Two major problems arise from such high levels of ionizing radiation for the vacuum pumps and measurement instruments located near the neutron source. First, electronic systems cannot be connected directly to vacuum pumps or measuring instruments because they would fail and stop operating due to the radiation. Also, it must be considered whether certain materials, such as Teflon, should be avoided in the pump design because they are affected by high radiation.
The importance of radiation resistance
For electronics, the solution is to place them at a great distance from the pumps. For example, at the China Neutron Spallation Source – which began operating in February 2020 with a 100 W beam – some of the vacuum gauges are connected to their controls by cables up to 220 meters long. Vacuum generation is just as important, so turbopumps as well as fore-vacuum pumps must be designed to be radiation resistant.
Operating the pumps over long cables is a major challenge because the line resistance is significant. Long cable solutions (up to 1000 m) for turbopumps have been available for some time, but these have had to be newly developed for dry backing pumps. Due to their higher electrical power compared to turbopumps, the cable lengths and line diameters between backing pumps and power electronics have to be adapted accordingly.
Meanwhile, the effects of ionizing radiation on certain materials may also require a completely new approach to pump design.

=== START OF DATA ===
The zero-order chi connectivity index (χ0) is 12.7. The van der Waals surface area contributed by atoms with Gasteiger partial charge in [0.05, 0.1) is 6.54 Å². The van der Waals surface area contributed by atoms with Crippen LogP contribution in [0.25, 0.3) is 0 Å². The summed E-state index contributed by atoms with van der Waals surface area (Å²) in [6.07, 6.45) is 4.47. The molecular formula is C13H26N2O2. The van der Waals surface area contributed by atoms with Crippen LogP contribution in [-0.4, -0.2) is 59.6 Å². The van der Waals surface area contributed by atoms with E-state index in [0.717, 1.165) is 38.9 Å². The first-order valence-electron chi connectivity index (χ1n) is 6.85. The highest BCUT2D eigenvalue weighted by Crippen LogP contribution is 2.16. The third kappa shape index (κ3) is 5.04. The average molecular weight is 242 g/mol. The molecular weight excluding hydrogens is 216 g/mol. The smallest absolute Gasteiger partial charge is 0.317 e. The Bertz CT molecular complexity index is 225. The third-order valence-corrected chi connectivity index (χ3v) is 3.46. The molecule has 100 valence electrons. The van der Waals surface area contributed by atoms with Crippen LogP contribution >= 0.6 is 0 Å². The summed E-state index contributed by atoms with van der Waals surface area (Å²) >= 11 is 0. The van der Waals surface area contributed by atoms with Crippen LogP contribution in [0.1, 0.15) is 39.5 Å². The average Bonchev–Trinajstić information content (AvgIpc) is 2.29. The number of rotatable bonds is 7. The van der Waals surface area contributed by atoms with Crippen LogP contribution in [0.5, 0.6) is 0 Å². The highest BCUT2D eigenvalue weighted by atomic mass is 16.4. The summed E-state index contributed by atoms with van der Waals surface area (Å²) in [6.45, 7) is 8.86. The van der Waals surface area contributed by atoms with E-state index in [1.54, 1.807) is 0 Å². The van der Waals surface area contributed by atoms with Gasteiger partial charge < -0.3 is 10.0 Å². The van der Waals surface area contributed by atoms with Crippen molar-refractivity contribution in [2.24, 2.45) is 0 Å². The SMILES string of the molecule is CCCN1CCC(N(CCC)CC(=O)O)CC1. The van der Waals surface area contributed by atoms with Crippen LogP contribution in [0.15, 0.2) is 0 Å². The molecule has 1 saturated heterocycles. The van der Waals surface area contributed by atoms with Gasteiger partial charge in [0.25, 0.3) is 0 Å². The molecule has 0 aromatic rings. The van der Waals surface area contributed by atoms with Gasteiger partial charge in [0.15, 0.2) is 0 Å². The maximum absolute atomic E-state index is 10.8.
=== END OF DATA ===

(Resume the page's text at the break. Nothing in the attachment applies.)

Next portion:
In the case of J-PARC, the project team was concerned that the Teflon used in the dry-running backing pumps would become more brittle under the influence of the radiation.
The solution was to select an oil-free backing pump design in the form of the multistage Roots pump. Multistage Roots pumps do not require any sealing material and therefore no Teflon. They are up to a six-stage combination of Roots blowers that can compress the gas from fine vacuum pressure to atmospheric pressure. The frictionless operation of the pump also avoids wear and reduces the need for maintenance, which is particularly practical with Teflon-free pumps.
J-PARC was the first neutron research facility to use a multistage Roots pump in the initial pump-down phase. Subsequently, Pfeiffer Vacuum has developed a new model in which other spallation sources such as the ESS, can withstand high levels of radiation.
Solution approach of the European Spallation Source
For the equipment at ESS, the powerful accelerator and the higher neutron flux mean that radiation is even more problematic. The project team had concerns not only about the backing pump, but also about the small amounts of Teflon in the turbopumps. For example, one turbopump contains an electric motor that is insulated with Teflon. Damage to the insulation could lead to an electrical short circuit, which would interrupt the operation of the pump and thus also the course of the experiment.
The HiPace turbomolecular pump series has been adapted for use on the ESS.
On a turbopump, it is virtually impossible to do without all Teflon, but could be feasible in some places. For this reason, constant and very intensive communication with the people responsible for the project at the plant is a top priority for Pfeiffer Vacuum.
Only through close contact and ongoing discussions between Pfeiffer Vacuum and the project manager is it possible to analyze the various materials in the pump and tailor them to the customer's needs. In some cases, a lack of alternatives complicates the process. In such cases, a holistic approach is necessary, and it means finding an alternative way for the customer's application with a combination of dry backing pumps and turbopumps. This way, the best result can be achieved with coordination in the overall system.
Based on experience with similar applications, Pfeiffer Vacuum began discussions with the project managers at ESS at a very early stage of the project. That way any necessary adjustments can still be made to the product before it is deployed.